The Dutch Audit of Carotid Interventions: Transparency in Quality of Carotid Endarterectomy in Symptomatic Patients in the Netherlands
SourceEjves Extra, 56, 4, (2018), pp. 476-485
Article / Letter to editor
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SubjectRadboudumc 16: Vascular damage RIHS: Radboud Institute for Health Sciences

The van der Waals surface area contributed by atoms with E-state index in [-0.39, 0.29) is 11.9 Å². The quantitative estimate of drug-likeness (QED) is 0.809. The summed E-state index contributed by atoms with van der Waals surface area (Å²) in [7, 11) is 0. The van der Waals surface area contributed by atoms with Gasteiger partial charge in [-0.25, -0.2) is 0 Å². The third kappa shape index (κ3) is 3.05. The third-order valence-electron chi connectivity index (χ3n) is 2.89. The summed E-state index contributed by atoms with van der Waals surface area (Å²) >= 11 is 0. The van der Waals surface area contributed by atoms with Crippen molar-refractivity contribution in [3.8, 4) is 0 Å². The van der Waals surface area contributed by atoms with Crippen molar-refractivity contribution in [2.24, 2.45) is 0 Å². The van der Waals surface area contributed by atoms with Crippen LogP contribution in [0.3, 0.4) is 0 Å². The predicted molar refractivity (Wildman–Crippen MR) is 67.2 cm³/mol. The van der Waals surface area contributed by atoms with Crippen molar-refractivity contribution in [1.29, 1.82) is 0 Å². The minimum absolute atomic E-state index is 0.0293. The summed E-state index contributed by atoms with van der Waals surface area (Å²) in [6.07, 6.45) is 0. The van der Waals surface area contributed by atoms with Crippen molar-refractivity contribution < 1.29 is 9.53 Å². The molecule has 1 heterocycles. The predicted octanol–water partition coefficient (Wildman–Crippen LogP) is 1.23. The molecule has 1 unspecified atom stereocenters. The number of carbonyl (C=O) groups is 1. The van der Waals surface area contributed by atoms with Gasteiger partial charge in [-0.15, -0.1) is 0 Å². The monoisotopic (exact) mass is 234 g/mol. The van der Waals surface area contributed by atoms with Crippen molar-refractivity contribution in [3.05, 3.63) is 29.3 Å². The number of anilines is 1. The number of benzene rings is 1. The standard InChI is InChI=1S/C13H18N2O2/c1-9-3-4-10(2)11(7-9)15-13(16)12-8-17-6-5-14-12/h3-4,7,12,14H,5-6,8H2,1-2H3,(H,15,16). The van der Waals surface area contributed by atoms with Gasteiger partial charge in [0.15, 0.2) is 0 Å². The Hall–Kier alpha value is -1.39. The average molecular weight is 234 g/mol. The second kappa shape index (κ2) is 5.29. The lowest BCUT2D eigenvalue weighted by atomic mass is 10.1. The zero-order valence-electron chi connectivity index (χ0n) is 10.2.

BACKGROUND: The Dutch Audit for Carotid Interventions (DACI) registers all patients undergoing interventions for carotid artery stenosis in the Netherlands. This study describes the design of the DACI and results of patients with a symptomatic stenosis undergoing carotid endarterectomy (CEA). It aimed to evaluate variation between hospitals in process of care and (adjusted) outcomes, as well as predictors of major stroke/death after CEA. METHODS: All patients with a symptomatic stenosis, who underwent CEA and were registered in the DACI between 2014 and 2016 were included in this cohort. Descriptive analyses of patient characteristics, process of care, and outcomes were performed. Casemix adjusted hospital procedural outcomes as (30 day/in hospital) mortality, stroke/death, and major stroke/death, were compared with the national mean. A multivariable logistic regression model (backward elimination at p > 0.10) was used to identify predictors of major stroke/death. RESULTS: A total of 6459 patients, registered by 52 hospitals, were included. The majority (4,832, 75%) were treated <2 weeks after their first hospital consultation, varying from 40% to 93% between hospitals. Mortality, stroke/death, and major stroke/death were, respectively, 1.1%, 3.6%, and 1.8%. Adjusted major stroke/death rates for hospital comparison varied between 0 and 6.5%. Nine hospitals performed significantly better, none performed significantly worse. Predictors of major stroke/death were sex, age, pulmonary disease, presenting neurological symptoms, and peri-operative shunt. CONCLUSION: CEA in The Netherlands is associated with an overall low mortality and (major) stroke/death rate. Whereas the indicator time to intervention varied between hospitals, mortality and (major) stroke/death were not significantly distinctive enough to identify worse practices and therefore were unsuitable for hospital comparison in the Dutch setting. Additionally, predictors of major stroke/death at population level could be identified.
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